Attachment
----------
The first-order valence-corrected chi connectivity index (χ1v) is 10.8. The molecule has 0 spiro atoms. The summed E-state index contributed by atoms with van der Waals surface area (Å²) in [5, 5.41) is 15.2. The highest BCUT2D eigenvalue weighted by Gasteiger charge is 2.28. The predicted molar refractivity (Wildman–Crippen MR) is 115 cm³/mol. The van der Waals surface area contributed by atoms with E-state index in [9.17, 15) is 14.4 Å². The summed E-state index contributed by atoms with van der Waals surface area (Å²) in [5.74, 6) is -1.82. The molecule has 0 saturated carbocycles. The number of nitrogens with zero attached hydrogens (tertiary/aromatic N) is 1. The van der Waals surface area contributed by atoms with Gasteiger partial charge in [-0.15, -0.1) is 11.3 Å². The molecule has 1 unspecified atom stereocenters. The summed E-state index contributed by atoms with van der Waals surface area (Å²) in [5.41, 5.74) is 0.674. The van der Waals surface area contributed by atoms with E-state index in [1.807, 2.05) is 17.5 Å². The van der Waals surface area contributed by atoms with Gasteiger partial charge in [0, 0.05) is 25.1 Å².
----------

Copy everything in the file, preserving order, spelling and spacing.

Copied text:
The first-order valence-corrected chi connectivity index (χ1v) is 10.8. The molecule has 0 spiro atoms. The summed E-state index contributed by atoms with van der Waals surface area (Å²) in [5, 5.41) is 15.2. The highest BCUT2D eigenvalue weighted by Gasteiger charge is 2.28. The predicted molar refractivity (Wildman–Crippen MR) is 115 cm³/mol. The van der Waals surface area contributed by atoms with E-state index in [9.17, 15) is 14.4 Å². The summed E-state index contributed by atoms with van der Waals surface area (Å²) in [5.74, 6) is -1.82. The molecule has 0 saturated carbocycles. The number of nitrogens with zero attached hydrogens (tertiary/aromatic N) is 1. The van der Waals surface area contributed by atoms with Gasteiger partial charge in [-0.15, -0.1) is 11.3 Å². The molecule has 1 unspecified atom stereocenters. The summed E-state index contributed by atoms with van der Waals surface area (Å²) in [5.41, 5.74) is 0.674. The van der Waals surface area contributed by atoms with E-state index in [1.807, 2.05) is 17.5 Å². The van der Waals surface area contributed by atoms with Gasteiger partial charge in [0, 0.05) is 25.1 Å².